What Do You Read and Why?


What do you read and why?

I posted that question on my Facebook page recently. A similar question had been posed to me by Jeffrey Davis during one of the weeks of ArtMark , in response to my frustration at trying to articulate what “elixir” I have to offer people as a writer. Offering-articulation seemed to me to be more obvious and easy to determine for those providing a service, like creativity and life coaches, workshop facilitators, even writers of trade nonfiction that give specific answers and solutions to many of life’s questions and problems. I mean, I could “get” what needs I might serve in writing personalized ceremonies or conducting writing workshops. But as a fiction writer? That’s just writing stories, not answering a need (except my own need to write), right?

Wrong. (Fortunately)

Jeffrey responded with a simple, palm-slap-to-forehead question that nearly made me laugh out loud it was so obvious (but so often that’s how it works, me making something more complicated than it needs to be):

“Why do you read fiction?”

Oh, for what a myriad of reasons do I read fiction!…I love language, a good story, the imagery and emotions that can be evoked by the arranging of words. Twenty-six letters in an infinite number of combinations that can at any given time make one laugh, cry, feel anger, humility, awe, wonder, connection.

I like stories that transport me out of my day-to-day life into the lives of others, not as a voyeur, but as a witness; alternately, I like stories that hold up a mirror to my own life and life’s questions with characters who feel to me like real people; people I might like to know and spend time witha, who deal with some of the same struggles that I have known. I learn more about myself as I watch them navigate their lives, or allow me, gratefully, to simply say, yeah, me too….

And it’s not just about fiction, really: I look for similar things in every genre I read. With non-fiction, I am often looking to learn something new or understand something that has otherwise eluded me. Sometimes I simply want to be inspired when the world seems too heavy and burdened beyond repair.

When I posted this question on Facebook I received similar answers – many of them so eloquent and heartfelt, I was blown away. There is a whole legion of readers out there! And the responses were not only about fiction, but also about memoir and creative non-fiction. The common thread? The telling of a good story with  supreme expressiveness of language; something that could reach off the page and touch the reader at his or her core.

That’s why I read.

That’s why I write.

Maybe there are readers who will want to read what I have written, who will hopefully be touched across the markings on the page.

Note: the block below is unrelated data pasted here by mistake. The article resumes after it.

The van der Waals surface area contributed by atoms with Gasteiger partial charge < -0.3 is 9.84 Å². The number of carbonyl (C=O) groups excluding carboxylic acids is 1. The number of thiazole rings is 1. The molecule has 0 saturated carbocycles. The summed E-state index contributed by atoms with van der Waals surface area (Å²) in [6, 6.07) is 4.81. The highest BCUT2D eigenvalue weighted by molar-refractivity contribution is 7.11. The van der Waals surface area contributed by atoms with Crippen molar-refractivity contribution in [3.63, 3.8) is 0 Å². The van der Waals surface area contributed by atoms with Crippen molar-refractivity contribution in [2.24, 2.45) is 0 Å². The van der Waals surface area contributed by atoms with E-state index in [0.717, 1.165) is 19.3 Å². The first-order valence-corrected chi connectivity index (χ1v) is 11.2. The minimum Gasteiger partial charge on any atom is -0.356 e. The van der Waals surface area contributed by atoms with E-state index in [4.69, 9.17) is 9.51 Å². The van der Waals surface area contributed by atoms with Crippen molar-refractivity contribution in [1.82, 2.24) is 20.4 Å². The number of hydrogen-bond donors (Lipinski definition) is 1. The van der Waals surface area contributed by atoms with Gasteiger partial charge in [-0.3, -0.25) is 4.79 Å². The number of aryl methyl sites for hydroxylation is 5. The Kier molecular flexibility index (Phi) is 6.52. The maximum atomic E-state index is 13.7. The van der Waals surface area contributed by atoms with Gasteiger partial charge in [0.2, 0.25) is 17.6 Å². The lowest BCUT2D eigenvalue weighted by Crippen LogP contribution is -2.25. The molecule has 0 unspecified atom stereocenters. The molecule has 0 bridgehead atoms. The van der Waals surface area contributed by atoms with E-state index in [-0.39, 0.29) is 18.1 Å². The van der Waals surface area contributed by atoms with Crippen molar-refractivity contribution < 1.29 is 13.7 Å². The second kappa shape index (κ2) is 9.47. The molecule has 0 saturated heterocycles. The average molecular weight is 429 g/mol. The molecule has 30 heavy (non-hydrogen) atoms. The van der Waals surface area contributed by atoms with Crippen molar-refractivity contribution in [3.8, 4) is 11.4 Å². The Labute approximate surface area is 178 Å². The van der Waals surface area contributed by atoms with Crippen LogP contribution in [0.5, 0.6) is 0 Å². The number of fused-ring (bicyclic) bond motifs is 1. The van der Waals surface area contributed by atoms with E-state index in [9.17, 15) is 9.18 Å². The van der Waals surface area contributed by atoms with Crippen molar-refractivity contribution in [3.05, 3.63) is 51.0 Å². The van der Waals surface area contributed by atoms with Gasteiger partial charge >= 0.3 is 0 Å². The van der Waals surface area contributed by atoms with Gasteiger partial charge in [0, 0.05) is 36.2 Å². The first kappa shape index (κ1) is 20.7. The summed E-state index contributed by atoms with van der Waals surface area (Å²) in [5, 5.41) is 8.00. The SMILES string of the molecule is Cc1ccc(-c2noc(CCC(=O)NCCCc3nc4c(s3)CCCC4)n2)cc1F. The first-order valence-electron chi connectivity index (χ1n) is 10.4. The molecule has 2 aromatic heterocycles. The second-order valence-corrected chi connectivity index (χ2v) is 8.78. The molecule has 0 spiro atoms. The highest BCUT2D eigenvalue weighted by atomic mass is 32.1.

Okay. I get it now.

And you? What do you read and why? 

I would love to know.


7 thoughts on “What Do You Read and Why?

  1. What a great question Peggy, and your response is inviting to meet with my own. I read for many different reasons. I am perennially curious so I like to learn, be transported and in some cases, distracted. I like to get out of my head and in to my heart…or be on the bridge between the two in a land that exists at the authors hand and my engaged imagination. I read to learn. When I was recuperating from surgery, I was bed bound for a whole month. I read several of the Outlander books that month-I dove in to those books and spent hours and hours in the world the Diana Gabaldon fabricated, as if I was a bird in a tree, observing closely without having to respond. Reading for me is a intense experience of witnessing. And, the portals that get opened in my mind, remain there- descriptions return to me over and over and over.

    I love to read. And I cannot wait to read your books.

    Liked by 1 person

    • Thanks Suzi – this was the breakthrough moment when I realized that I was part of my own “planetary patch” and that my eventual readers want much the same as I do in books.

      I love hearing all these responses – they inspire my writing!

      Liked by 1 person

  2. Peggy, thank you so, so much for this! I’ve been mulling over this exact same question a LOT lately–how on earth can I offer anything to anybody? I just write stuff! I don’t change the world or feed the hungry or uplift the downtrodden…..but maybe we do. It’s funny how easy it is to articulate how books have changed our own lives, yet how difficult it can be to own the powerful medicine that just maybe, we can do the same. Looking forward to reading your stories!


    • Yes, Brenna, maybe we do in a way.
      I’m sorry you have wrestled with this quandary, but I have to confess that I am glad for the company. I so admire and enjoy your writing, YOUR literary medicine is obvious to me! See?

      Liked by 1 person

      • If we could only see ourselves as others see us! The kind others, that is. 🙂 I hate for anybody else to wrestle with quandaries, too, but it IS extremely reassuring to have company!


  3. I wrestle with this too and now most of the time I am clear that non-fiction, and not only that but non-fiction that has historical basis as seen through the eyes of animals… so whose my audience? younger/older? thank goodness we are living at a moment of opening and true wonder.. so that questions like mine I now shrug off and continue to dive into the pool of imagination that may transform our awareness, perspective, and give us more , as you wrote , connection! Thank you thank you for your insights and struggles and that you continue!


    • Caroline, you’re welcome – that is a tricky perspective to pull off well I think, so I applaud your courage – I can think of only a few writers who have tried it (other than in children’s books). I especially applaud you for shrugging off the questions and doubts and forging on with what you more clearly see and feel. Ever onward!


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